A Changing Mindset

Experience Reports, Software Testing

Ever since I left my short stint at the meat factory, I’ve been a Software Testing Consultant for all of my modest career. Until a few months ago, when fate threw me into a Product Owner role.
5 months in, I feel my priorities, my thinking, my mindset… change.

This is not necessarily a good thing, but it is a necessary thing. First, I was Product Owner of Test Automation. But as that team disbanded due to too much overhead for a reasonably small team, I became Product Owner of a 8-headed SCRUM team of developer-architects, a tester, a test automation specialist, a DevOps specialist and soon a new junior developer.

My previous two blog posts were about helping a relatively small team learn more, move them forwards and become confident.
My new role is again different and it’s providing me insights about myself, how I adapt to these dynamics.

Mindset

My mindset has changed drastically. Where I was focused on risks, oversights and possible problems before, I am now looking at ‘good enough’ and going forward with the things ‘that matter’. Because of my Testing background and my now PO role, I realise that those two things are very different for me than other team members. I don’t know the risks well enough, I don’t know the scope too well (as the product is very new to me) and I can only guess at the value our changes bring.

Yet, this doesn’t seem to stop me forming opinions and making decisions.

It frightens me to take steps forward into this vast uncertainty of unknown unknowns knowing that I’m probably on top of the Dunning-Kruger ‘Mount Stupid’.
I caught my self disregarding several risks people mentioned, just because they intervened with my plans…
I have critisised many Product Owners before, when I was a tester, that I could see they had no clue what they were doing or where they were going.

 


I’m beginning to believe that this uncertainty is a big part of the role.
I need a tester to keep my feet on the ground.
I need this done as early as possible.

My priorities lie with keeping the team happy and delivering business value to the stakeholders. Not in risks, maintenance or changes…

Because of that, I’m not thinking of 3 out of 4 types of work.


Four Types of Work

When you find yourself in a situation where you don’t know enough or feel inadequate, start learning, reading and discussing. That’s what I do at least. I needed to ‘up my game’.

One extremely important finding for me were the four types of work featured in ‘The Phoenix Project’: Business Projects, Internal IT, Changes and the highly destructive Unplanned Work.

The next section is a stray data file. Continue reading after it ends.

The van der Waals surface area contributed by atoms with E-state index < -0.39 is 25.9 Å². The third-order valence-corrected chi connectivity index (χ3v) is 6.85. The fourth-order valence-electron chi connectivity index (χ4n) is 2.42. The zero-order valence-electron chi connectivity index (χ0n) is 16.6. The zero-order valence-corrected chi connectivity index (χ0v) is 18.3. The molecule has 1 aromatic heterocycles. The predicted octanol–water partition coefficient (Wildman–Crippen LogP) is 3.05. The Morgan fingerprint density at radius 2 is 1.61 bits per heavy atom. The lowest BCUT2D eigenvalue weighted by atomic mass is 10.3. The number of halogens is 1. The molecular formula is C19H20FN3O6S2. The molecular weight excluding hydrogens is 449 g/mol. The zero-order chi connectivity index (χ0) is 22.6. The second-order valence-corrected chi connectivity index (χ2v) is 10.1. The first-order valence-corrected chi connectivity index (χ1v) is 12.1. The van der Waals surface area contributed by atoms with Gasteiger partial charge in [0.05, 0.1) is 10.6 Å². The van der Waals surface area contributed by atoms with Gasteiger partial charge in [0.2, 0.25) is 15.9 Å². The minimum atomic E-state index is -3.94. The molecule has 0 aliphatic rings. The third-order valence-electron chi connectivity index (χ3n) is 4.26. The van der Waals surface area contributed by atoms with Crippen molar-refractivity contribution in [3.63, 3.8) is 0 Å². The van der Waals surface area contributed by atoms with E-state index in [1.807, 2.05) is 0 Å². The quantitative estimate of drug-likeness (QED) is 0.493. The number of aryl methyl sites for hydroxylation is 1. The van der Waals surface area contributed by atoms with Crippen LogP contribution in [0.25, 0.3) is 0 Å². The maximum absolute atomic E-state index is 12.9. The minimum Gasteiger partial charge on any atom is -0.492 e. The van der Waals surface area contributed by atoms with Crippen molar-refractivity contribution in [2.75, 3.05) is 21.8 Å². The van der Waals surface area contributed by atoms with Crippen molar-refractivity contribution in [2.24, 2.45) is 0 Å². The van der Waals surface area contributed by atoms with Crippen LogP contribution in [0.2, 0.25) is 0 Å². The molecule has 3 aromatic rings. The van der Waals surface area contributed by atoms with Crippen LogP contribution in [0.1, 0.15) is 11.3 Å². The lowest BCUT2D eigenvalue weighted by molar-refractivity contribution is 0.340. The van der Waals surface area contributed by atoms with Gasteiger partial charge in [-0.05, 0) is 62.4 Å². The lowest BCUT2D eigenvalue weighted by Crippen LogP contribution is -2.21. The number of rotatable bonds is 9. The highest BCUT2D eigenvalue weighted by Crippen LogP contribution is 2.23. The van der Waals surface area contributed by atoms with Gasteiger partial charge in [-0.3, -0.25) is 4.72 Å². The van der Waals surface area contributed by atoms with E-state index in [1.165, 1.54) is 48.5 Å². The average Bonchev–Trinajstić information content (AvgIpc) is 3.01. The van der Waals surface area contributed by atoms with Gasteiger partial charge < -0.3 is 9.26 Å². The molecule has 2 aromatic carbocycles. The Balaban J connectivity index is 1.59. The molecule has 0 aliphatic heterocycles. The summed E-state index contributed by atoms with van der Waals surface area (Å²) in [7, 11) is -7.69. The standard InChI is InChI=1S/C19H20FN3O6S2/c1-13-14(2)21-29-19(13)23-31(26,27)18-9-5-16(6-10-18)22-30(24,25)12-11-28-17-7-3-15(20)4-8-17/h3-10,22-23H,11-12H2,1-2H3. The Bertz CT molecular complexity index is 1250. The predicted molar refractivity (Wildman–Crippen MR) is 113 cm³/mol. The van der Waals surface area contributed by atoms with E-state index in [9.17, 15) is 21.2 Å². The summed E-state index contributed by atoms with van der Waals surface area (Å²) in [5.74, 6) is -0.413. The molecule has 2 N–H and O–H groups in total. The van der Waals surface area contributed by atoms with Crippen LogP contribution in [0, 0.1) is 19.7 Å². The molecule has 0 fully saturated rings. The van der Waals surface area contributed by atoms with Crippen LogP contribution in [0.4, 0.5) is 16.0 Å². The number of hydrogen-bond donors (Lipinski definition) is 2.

This connected several frustrations of mine into one model.
My current customer is quite good at pinning down Business Projects. At the very beginning, we do a three-amigo kind of thing where we lay the fundamental vision for the project and immediately try to cut down all the surrounding waste.

Internal IT is handled reasonably, though the responsible people seem to live on a well frequented island. We have two Admins who seem to troubleshoot and fix several major problems a day.

Changes are frequently happening, but are largely unmanaged. I’ve added a blank User Story in our sprints to capture ‘surprise tasks’. This should create a good baseline to see where these change requests come from and how much time they soak up. From there on out we can create procedures to mitigate, ignore, prioritise, escalate… What exactly we’ll do with the data, I don’t know yet, but we’ll have a better idea on how to tackle these changes.

I finally can put into words why I as a tester was often a source of frustration for a Product Owner: Unplanned Work. This type of work disrupts your whole flow, motivation, plans and ultimately, can destroy your project. Call it, bugs, risk, oversights,… it’s everything that suddenly requires someone’s attention and who can therefore no do anything that was planned. It eats your plans. It tears apart your flow and energy. It makes sure people get frustrated.

When Work In Progress is often called the silent killer, Unplanned work is the loud bloody zombie apocalypse that comes to exterminate your project. It terrifies me.
… enter the jolly testers who tell us we forgot about something important.

We just had two sprints torn up by the walking dead. Project management: ‘oh, we forgot to include these highly crucial features that need to be in production by the end of the month.’
Nor I, nor the team, was amused.

A Change in Thinking

A year ago, when I was a tester in this situation I would raise many bugs, make them visible and be loud about the frustrations I could notice in the team.
In similar occasions, I’d have given up and watch the train ride into a wall (again) to then see what we could make of the pieces.

Being in this situation as a Product Owner I try to make the best of the situation. Hope for the best and try to plan for the worst.
As a contingency, I put machinations in place that will bring more insight:

  • We will capture the ‘surprise tasks’ that weigh on the team to manage Changes
  • We will analyse the bugs found after development (and initial testing) from the past 6 months to build a checklist that can help us identify Unplanned Work
  • I need to keep a buffer to allow for Unplanned Work

The data in 1 will be a baseline to come up with certain Change Procedure(s).
From the data in 2, we can build automated checks, monitoring, alerts and ‘have you thought about/talked to X’-checklists for management.

I’m now in a role where I don’t have to be the 20-something-year-old screaming bloody murder anymore. It might sound strange or unfair, but my words have more impact these days. I won’t complain.
This phenomenon has given me the power to actually strategise and bring change while being very obvious about it. I’m not trying to persuade people to follow my ideas anymore. I’m gathering them by being direct.


I want to avert future disasters like we’re now in. I want the team to be on top of things. Maybe in the future, we’ll simulate our own disasters, while we’re still in control. Just for fun. And learning.

fb_img_1526309449076

Product Owner of Test Automation 2

Experience Reports, Software Testing

In my previous post, I explained the strategy I envisioned for the team. Comparing it to a boardgame.